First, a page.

Most importantly, it is difficult to transport iron very far from these sources today because when iron reacts with oxygen gas, it becomes insoluble (it cannot be dissolved in water) and forms a solidparticle. Cloud understood that for large deposits of iron to exist all over the world’s oceans, the iron must have existed in a dissolved form. This way, it could be transported long distances in seawater from its sources to the locations where BIFs formed. This would be possible only if there were little or no oxygen gas in the atmosphere and ocean at the time the BIFs were being deposited. Cloud recognized that since BIFs could not form in the presence of oxygen, the end of BIF deposition probably marked the first occurrence of abundant oxygen gas on Earth (Cloud, 1968).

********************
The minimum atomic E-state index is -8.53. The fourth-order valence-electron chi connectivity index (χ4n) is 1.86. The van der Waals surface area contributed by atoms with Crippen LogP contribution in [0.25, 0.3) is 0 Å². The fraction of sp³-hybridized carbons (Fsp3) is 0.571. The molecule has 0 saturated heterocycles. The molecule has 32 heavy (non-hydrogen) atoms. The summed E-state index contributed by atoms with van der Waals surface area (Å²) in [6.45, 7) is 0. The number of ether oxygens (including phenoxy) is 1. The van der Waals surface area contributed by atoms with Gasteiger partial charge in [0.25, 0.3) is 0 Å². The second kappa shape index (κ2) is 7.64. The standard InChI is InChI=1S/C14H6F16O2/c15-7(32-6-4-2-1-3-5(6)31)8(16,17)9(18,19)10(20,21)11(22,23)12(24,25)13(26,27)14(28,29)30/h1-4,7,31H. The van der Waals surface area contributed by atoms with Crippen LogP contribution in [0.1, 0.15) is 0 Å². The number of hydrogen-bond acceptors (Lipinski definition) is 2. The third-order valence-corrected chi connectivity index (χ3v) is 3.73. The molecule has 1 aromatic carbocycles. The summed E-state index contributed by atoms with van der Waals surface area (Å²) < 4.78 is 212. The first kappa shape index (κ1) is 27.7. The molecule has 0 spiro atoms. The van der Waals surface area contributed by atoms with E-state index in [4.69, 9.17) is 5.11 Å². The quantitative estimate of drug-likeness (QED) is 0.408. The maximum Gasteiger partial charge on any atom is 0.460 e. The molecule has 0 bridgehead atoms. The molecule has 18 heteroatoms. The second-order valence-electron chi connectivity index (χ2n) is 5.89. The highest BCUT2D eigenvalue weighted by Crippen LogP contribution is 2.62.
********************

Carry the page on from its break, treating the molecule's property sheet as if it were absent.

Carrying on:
Cloud further reasoned that, for dissolved iron to finally precipitate and be deposited, the iron would have had to react with small amounts of oxygen near the deposits. Small amounts of oxygen could have been produced by the first photosynthetic bacteria living in the open ocean. When the dissolved iron encountered the oxygen produced by the photosynthesizing bacteria, the iron would have precipitated out of seawater in the form of minerals that make up the iron-rich layers of BIFs: hematite (Fe2O3) and magnetite (Fe3O4), according to the following reactions:
4Fe3 + 2O2 → 2Fe2O3
6Fe2 + 4O2 → 2Fe3O4
The picture that emerged from Cloud’s studies of BIFs was that small amounts of oxygen gas, produced by photosynthesis, allowed BIFs to begin forming more than 3 billion years ago. The abrupt disappearance of BIFs around 1.8 billion years ago probably marked the time when oxygen gas became too abundant to allow dissolved iron to be transported in the oceans.
Banded Iron Formation
Source is unknown